I’ve spent a few hours re-reading entries from this time of year on my blog. I realise I wrote a lot of film reviews when I was blogging. As a result, I’ve been reevaluating what I thought about House Of Flying Daggers, Napoleon Dynamite, Love Actually and The Lord of The Rings. The main problem with this, of course, is that blogging is stuck in the early 2000s. So, what about a more contemporary review?
It’s December 2020 and London is in COVID-19 lockdown tier 4 which means that cinemas are closed and, thus, a film review may be hard. Having said that, streaming is the new cinema and tonight we watched The Prom on Netflix.
I do not come with preconceptions of the film based on any prior knowledge of the musical on which this is based. The film was recommended by my friend Rob and my Dad which suggests a broad appeal. The adaption is by Ryan Murphy, who I know as creator of Glee and one of my lockdown highlights, Netflix’s Hollywood.
The movie is set in world where ‘Eleanor: The Eleanor Roosevelt Story’ closes after first-night terrible reviews that tag the stars (played by Meryl Streep and James Corden) as the worst of self-obsessed celebrity. Somehow (and here my memory of any plot is gone), characters played by Nicole Kidman and Andrew Rannells become part of their ‘Broadway liberals’ gang.
Meanwhile, in Indiana a school’s PTA cancels the school prom because a female student – Emma – wants to take a girl to the dance. The schools head teacher seems to be the only supportive character in the town of Edgewater. Thus, a cause is created for the New York performers to prove they’re not as self-obsessed as the reviewers said. They all get on a bus to head to Indiana. This is not a Priscilla road trip movie and, before you know it, Broadway’s stars are trying to check into a Holiday Inn Express. Or something like that.
You do have to suspend disbelief here – in spite of the real-life roots of the story – because it’s a musical and the story is advanced in song. The premise manages to be both a big-old cliche and remarkably well-done at the same time. If you can work with the idea that an entire town’s moral compass can be re-pointed by an Andrew Rannells’ song and dance routine set in a shopping mall and using the water feature fountains as a central prop, performing a song called Love Thy Neighbor, then you’re going love this film. And, if you think you’re not going to find that concept remotely appealing, you probably should still watch this film because it’s funny, with the right amount of musical theatre camp to keep it rooted in a joyful place even when the story, inevitably has it’s downbeat moments. And at this point in 2020 we all need a bit of cheering-up.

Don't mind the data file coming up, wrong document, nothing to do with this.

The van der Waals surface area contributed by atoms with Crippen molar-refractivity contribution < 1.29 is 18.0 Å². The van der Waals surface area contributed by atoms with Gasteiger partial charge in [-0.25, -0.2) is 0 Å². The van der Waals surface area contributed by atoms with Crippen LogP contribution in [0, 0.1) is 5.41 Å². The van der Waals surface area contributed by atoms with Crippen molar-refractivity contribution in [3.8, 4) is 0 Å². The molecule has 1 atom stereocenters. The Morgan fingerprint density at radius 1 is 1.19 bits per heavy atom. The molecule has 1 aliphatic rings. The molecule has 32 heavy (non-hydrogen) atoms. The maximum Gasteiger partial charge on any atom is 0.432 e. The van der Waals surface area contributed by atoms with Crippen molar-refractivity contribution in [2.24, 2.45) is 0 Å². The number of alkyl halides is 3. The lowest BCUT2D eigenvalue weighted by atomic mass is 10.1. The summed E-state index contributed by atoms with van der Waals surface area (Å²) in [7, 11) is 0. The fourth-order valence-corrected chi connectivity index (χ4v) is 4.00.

The musical numbers are more Legally Blonde than Hamilton (although a pinch of Chicago, with all the associated jazz hands, is added for flavour) but they’re good fun and, in true Andrew Lloyd Webber style, move the plot on at a decent pace.
Two different story lines – the prom story and the redemption plot – work together so well that they can conjure up Tracey Ullman (but saying as who and why would be too much of a spoiler). Supporting cast, Kerry Washington, Jo Ellen Pellman, Keegan-Michael Key and Ariana DeBose are all excellent but we tuned in for the A-listers, didn’t we?
Meryl Streep is a pure joy to watch as Dee Dee Allen (she has two Tony awards, you know). A really solid, believable performance and you could watch an entire movie based on her character. James Corden, as Barry, manages to hold the camp to right side of funny – and tragic, when it matters – while walking a tightrope where he could, at any moment, fall into the offensive side. I think he handles it well. For me, Nicole Kidman playing a Chicago chorus girl is under used, especially at the start because she manages to be the only Broadway liberal to manage empathy and, I think, that provides the thread that holds the story together. Andrew Rannells’ character doesn’t quite have the depth of the others to make him quite so real but it’s a great perforamance and, after all, manages to convince an entire shopping mall that same-sex relationships are not an abomination in under 4 minutes. It’s a work of genius.
The Prom is a joy-filled song fest that works to keep the spirits up in these in-between Christmas and New Year days. And it’s on Netflix so, if you have a subscription, you can spend a couple of hours laughing for no extra cash. An actual New Year bargain